From: Vladimir Prus (ghost_at_[hidden])
Date: 2004-04-23 09:38:28
David Abrahams wrote:
>> Hmm... then shouldn't it be guaranteed somehow?
> Well, I may have been wrong. The forward iterator requirements say:
> expression operational semantics assertion
> ---------- --------------------- ---------
> ++r r == s and r is dereferenceable
> implies ++r == ++s .
> X u(a); X u; u = a; post: u == a .
Oh, yea. Together with requirement that "r == s" implies "*r == *s" it seems
to guarantee that ++ does not invalidate copies.
BTW, do new iterator requirement state that iterator type X is interoperable
with itself? If so, then both old and new requirements are equivivalent
w.r.t. invalidation of copies.
>>>> then *r++ will be guaranteed to work. OTOH, this would require
>>>> storing value in iterator which as you say is not indented by current
>>> Yes, and it mean that not all readable single-pass iterators are input
>>> iterators, so I'm against it.
>> What input iterators requirements will be violated?
> Sorry, I got it backwards. Not all input iterators will be readable
> single-pass iterators. Either way, it creates a problem I think.
Right, I think directory_iterator will be affected, in particular.
>>>>>> 3) require that result of r++ is dereferencable and is equivivalent
>>>>>> to the dereferencing of the previous value of 'r'.
>>> Well, that requirement is equivalent to input iterator's requirement
>>> on "*r++".
>> In fact (3) is a bit stronger:
>> iterator copy = it++;
>> value_type v = *copy;
>> is required to work by it, while standard input iterators are required to
>> support *r++ as a single lexical expression.
> In that case, I don't want to ask for what you intend by 3, because
> it means not all input iterators will be readable single-pass
>>> The question is, in which concept does that requirement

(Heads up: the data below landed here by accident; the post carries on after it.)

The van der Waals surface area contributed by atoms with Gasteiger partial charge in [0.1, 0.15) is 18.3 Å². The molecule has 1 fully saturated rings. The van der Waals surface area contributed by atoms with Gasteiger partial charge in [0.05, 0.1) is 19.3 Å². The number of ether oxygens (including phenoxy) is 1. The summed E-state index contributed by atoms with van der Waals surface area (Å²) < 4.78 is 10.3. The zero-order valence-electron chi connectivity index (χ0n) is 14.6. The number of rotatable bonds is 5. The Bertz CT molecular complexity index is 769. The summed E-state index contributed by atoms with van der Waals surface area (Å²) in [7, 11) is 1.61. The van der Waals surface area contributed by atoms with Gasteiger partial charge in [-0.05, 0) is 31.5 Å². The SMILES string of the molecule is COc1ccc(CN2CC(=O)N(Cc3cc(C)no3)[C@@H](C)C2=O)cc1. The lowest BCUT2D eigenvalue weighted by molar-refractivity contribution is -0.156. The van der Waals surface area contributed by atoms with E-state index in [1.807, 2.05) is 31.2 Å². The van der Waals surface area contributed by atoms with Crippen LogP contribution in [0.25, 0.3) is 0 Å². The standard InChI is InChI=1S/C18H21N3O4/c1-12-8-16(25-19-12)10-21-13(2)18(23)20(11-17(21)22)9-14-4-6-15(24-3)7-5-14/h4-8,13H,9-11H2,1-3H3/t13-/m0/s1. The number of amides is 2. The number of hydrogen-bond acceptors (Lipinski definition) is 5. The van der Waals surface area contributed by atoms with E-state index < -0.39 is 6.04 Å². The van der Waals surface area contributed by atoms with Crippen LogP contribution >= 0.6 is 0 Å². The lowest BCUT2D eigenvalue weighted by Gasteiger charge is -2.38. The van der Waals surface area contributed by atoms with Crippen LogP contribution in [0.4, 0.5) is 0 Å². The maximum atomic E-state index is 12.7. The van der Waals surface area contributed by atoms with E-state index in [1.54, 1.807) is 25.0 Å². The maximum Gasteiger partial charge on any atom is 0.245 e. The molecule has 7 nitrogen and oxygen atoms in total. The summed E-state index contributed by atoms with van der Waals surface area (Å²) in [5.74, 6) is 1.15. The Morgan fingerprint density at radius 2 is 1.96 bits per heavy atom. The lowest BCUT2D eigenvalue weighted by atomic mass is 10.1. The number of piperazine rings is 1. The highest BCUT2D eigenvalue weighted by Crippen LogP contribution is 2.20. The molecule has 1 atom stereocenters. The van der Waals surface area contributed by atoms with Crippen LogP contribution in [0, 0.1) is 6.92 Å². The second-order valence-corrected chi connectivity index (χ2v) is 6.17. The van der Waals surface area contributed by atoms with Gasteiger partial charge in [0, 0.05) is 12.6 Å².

>>> go? It's neither a pure access nor a pure traversal concept.
>> And this requirements does not make sense for writable iterators... maybe
>> it can be documented in single_pass iterator, like:
>> if iterator is also a model of the readable iterator concept, then
>> expression *rv, where rv is the return value should be equal to
> of what?
Of the "*rv" expression.
>> the previous value of iterator.
> I don't understand it, but I think something along those lines will be
> needed. We can probably use the "pre:" construct as shown in
Yea, that's possible.
>> The requirements for forward_iterator can specify that operator++ does
>> not invalidate any copies of the iterator and does not change the value
>> returned from operator*() of copies.
> Huh? I can't change the forward iterator requirements.
Ah, I mean "forward traversal iterator" and anyway this is already
>> That's great.
> Well, but we weren't on the same page about the meaning of 3.
Hopefully we're on the same page now.
>> Does it mean I can go and enable proxy in directory_iterator?
> Well sure, I think that was always legal.
Okay, I'm going ahead.
>> Or, maybe, it's better be addressed in the iterator_facade?
> Yes, IMO, but I am wondering how it should be done?
>> Say, so that proxy is always used for readable single-pass
>> iterators? I guess if iterator stores a value inside, it can always
>> to lvalue iterator, so always using proxy for readable iterators
>> seems OK.
> Maybe it'd be best to use a proxy only for non-lvalue iterators?
Isn't non-lvalue the same as readable? Or iterator_facace can be used for
making writable iterators? I think it can be used, but it that I'm not sure
what operator++(int) should return...
> Thanks for your attention to this; it makes a big difference!
You're welcome. In fact, I only now understood how complex iterators are --
due to this discussion and a couple of other iterator-releated issued I had
today. It's really good there are formal requirements.
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